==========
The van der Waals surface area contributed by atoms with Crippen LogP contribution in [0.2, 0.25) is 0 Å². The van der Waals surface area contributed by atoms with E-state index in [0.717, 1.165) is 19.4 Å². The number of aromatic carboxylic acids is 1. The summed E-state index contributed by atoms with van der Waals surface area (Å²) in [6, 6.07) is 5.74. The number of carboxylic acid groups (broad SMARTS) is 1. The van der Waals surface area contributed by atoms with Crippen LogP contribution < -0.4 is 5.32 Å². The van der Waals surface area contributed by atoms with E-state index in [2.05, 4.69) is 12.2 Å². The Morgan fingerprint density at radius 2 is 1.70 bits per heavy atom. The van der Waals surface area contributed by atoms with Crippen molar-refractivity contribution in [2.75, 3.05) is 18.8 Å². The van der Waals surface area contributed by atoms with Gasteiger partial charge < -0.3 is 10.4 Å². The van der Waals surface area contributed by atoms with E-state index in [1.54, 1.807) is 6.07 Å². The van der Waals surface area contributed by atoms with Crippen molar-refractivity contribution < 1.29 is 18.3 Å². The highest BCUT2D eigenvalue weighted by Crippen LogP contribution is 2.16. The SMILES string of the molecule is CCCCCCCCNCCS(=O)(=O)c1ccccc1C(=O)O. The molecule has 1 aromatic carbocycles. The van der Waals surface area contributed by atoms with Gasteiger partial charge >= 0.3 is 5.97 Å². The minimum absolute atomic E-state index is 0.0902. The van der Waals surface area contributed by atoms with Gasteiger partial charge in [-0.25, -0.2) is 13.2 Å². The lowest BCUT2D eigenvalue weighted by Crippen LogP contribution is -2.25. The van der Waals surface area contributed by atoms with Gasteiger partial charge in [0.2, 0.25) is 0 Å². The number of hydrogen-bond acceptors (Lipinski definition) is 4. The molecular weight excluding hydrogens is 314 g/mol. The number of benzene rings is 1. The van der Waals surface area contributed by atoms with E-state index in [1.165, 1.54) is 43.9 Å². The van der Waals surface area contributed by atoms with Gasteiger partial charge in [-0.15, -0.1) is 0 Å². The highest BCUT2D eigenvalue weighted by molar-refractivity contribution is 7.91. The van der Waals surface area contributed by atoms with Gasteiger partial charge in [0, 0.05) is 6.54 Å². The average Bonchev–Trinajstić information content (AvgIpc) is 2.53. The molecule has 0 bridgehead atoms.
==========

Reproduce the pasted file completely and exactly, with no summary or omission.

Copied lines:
The van der Waals surface area contributed by atoms with Crippen LogP contribution in [0.2, 0.25) is 0 Å². The van der Waals surface area contributed by atoms with E-state index in [0.717, 1.165) is 19.4 Å². The number of aromatic carboxylic acids is 1. The summed E-state index contributed by atoms with van der Waals surface area (Å²) in [6, 6.07) is 5.74. The number of carboxylic acid groups (broad SMARTS) is 1. The van der Waals surface area contributed by atoms with Crippen LogP contribution < -0.4 is 5.32 Å². The van der Waals surface area contributed by atoms with E-state index in [2.05, 4.69) is 12.2 Å². The Morgan fingerprint density at radius 2 is 1.70 bits per heavy atom. The van der Waals surface area contributed by atoms with Crippen molar-refractivity contribution in [2.75, 3.05) is 18.8 Å². The van der Waals surface area contributed by atoms with Gasteiger partial charge < -0.3 is 10.4 Å². The van der Waals surface area contributed by atoms with E-state index in [1.54, 1.807) is 6.07 Å². The van der Waals surface area contributed by atoms with Crippen molar-refractivity contribution < 1.29 is 18.3 Å². The highest BCUT2D eigenvalue weighted by Crippen LogP contribution is 2.16. The SMILES string of the molecule is CCCCCCCCNCCS(=O)(=O)c1ccccc1C(=O)O. The molecule has 1 aromatic carbocycles. The van der Waals surface area contributed by atoms with Gasteiger partial charge >= 0.3 is 5.97 Å². The minimum absolute atomic E-state index is 0.0902. The van der Waals surface area contributed by atoms with Gasteiger partial charge in [-0.25, -0.2) is 13.2 Å². The lowest BCUT2D eigenvalue weighted by Crippen LogP contribution is -2.25. The van der Waals surface area contributed by atoms with Gasteiger partial charge in [0.2, 0.25) is 0 Å². The number of hydrogen-bond acceptors (Lipinski definition) is 4. The molecular weight excluding hydrogens is 314 g/mol. The number of benzene rings is 1. The van der Waals surface area contributed by atoms with E-state index in [1.165, 1.54) is 43.9 Å². The van der Waals surface area contributed by atoms with Gasteiger partial charge in [-0.15, -0.1) is 0 Å². The highest BCUT2D eigenvalue weighted by molar-refractivity contribution is 7.91. The van der Waals surface area contributed by atoms with Gasteiger partial charge in [0, 0.05) is 6.54 Å². The average Bonchev–Trinajstić information content (AvgIpc) is 2.53. The molecule has 0 bridgehead atoms.